SomersDelta: Somers' Delta

Description Usage Arguments Details Value Author(s) References See Also Examples


Calculate Somers' Delta statistic, a measure of association for ordinal factors in a two-way table. The function has interfaces for a table (matrix) and for single vectors.


SomersDelta(x, y = NULL, direction = c("row", "column"), conf.level = NA, ...)



a numeric vector or a table. A matrix will be treated as table.


NULL (default) or a vector with compatible dimensions to x. If y is provided, table(x, y, ...) is calculated.


direction of the calculation. Can be "row" (default) or "column", where "row" calculates Somers' D (R | C) ("column dependent").


confidence level of the interval. If set to NA (which is the default) no confidence interval will be calculated.


further arguments are passed to the function table, allowing i.e. to set useNA. This refers only to the vector interface.


Somers' D(C|R) and Somers' D(R|C) are asymmetric modifications of τ_b and Goodman-Kruskal's Gamma. C|R indicates that the row variable x is regarded as the independent variable and the column variable y is regarded as dependent. Similarly, R|C indicates that the column variable y is regarded as the independent variable and the row variable x is regarded as dependent. It is logically very similar to Gamma, but differs in that it uses a correction only for pairs that are tied on the dependent variable. As Gamma and the Taus, D is appropriate only when both variables lie on an ordinal scale.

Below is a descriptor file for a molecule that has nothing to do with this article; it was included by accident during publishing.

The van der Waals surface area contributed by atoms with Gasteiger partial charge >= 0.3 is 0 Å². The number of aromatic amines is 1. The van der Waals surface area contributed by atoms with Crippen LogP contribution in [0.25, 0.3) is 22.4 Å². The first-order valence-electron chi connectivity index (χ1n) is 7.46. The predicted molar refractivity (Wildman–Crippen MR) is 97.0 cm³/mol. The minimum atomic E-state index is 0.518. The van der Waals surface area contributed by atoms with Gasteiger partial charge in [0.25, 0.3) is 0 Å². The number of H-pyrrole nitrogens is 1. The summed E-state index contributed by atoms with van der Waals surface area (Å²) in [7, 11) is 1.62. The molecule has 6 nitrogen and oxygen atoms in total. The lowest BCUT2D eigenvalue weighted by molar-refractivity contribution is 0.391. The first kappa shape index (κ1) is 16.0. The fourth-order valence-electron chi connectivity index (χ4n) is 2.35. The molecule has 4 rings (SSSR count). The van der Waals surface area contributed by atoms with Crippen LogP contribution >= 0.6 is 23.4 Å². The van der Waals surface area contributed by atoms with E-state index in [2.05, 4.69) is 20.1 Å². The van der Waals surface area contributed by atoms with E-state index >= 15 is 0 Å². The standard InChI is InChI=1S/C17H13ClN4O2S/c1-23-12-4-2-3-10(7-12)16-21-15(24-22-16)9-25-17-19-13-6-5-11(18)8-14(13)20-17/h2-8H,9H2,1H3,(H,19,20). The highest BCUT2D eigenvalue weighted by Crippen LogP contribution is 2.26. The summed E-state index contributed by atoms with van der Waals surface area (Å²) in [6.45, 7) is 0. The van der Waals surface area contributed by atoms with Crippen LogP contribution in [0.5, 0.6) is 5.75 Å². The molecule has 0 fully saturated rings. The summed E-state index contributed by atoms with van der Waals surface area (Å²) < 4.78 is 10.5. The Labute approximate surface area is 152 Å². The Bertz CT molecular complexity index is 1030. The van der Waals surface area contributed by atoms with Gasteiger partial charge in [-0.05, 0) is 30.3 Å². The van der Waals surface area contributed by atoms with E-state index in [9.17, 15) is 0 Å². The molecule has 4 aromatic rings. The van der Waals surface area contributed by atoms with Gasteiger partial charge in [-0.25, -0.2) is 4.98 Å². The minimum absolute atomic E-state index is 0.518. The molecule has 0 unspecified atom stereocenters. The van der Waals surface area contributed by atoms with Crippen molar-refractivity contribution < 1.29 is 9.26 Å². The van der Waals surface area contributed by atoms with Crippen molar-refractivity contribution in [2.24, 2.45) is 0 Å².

Somers' D is computed as

D(C | R) = \frac{P-Q}{n^2 - ∑(n_i.^2)}

where P equals twice the number of concordances and Q twice the number of discordances and n_i. rowSums(tab). Its range lies [-1, 1]. The interpretation of d is analogous to Gamma.


a single numeric value if no confidence intervals are requested
and otherwise a numeric vector with 3 elements for the estimate, the lower and the upper confidence interval


Andri Signorell <[email protected]>


Agresti, A. (2002) Categorical Data Analysis. John Wiley & Sons, pp. 57–59.

Brown, M.B., Benedetti, J.K.(1977) Sampling Behavior of Tests for Correlation in Two-Way Contingency Tables, Journal of the American Statistical Association, 72, 309-315.

Goodman, L. A., & Kruskal, W. H. (1954) Measures of association for cross classifications. Journal of the American Statistical Association, 49, 732-764.

Somers, R. H. (1962) A New Asymmetric Measure of Association for Ordinal Variables, American Sociological Review, 27, 799–811.

Goodman, L. A., & Kruskal, W. H. (1963) Measures of association for cross classifications III: Approximate sampling theory. Journal of the American Statistical Association, 58, 310–364.

See Also

There's an implementation of Somers's D in Frank Harrell's Hmisc somers2, which is quite fast for large sample sizes. However it is restricted to computing Somers' Dxy rank correlation between a variable x and a binary (0-1) variable y.
ConDisPairs yields concordant and discordant pairs

Other association measures:
KendallTauA (tau-a), KendallTauB (tau-b), cor (method="kendall") for tau-b, StuartTauC (tau-c), GoodmanKruskalGamma
Lambda, GoodmanKruskalTau, UncertCoef, MutInf


# example in:
# pp. S. 1821

tab <- as.table(rbind(c(26,26,23,18,9),c(6,7,9,14,23)))

# Somers' D C|R
SomersDelta(tab, direction="column", conf.level=0.95)
# Somers' D R|C
SomersDelta(tab, direction="row", conf.level=0.95)

Example output

0.4426720 0.2785571 0.6067869 
0.2569444 0.1592938 0.3545951 

DescTools documentation built on Jan. 18, 2020, 1:09 a.m.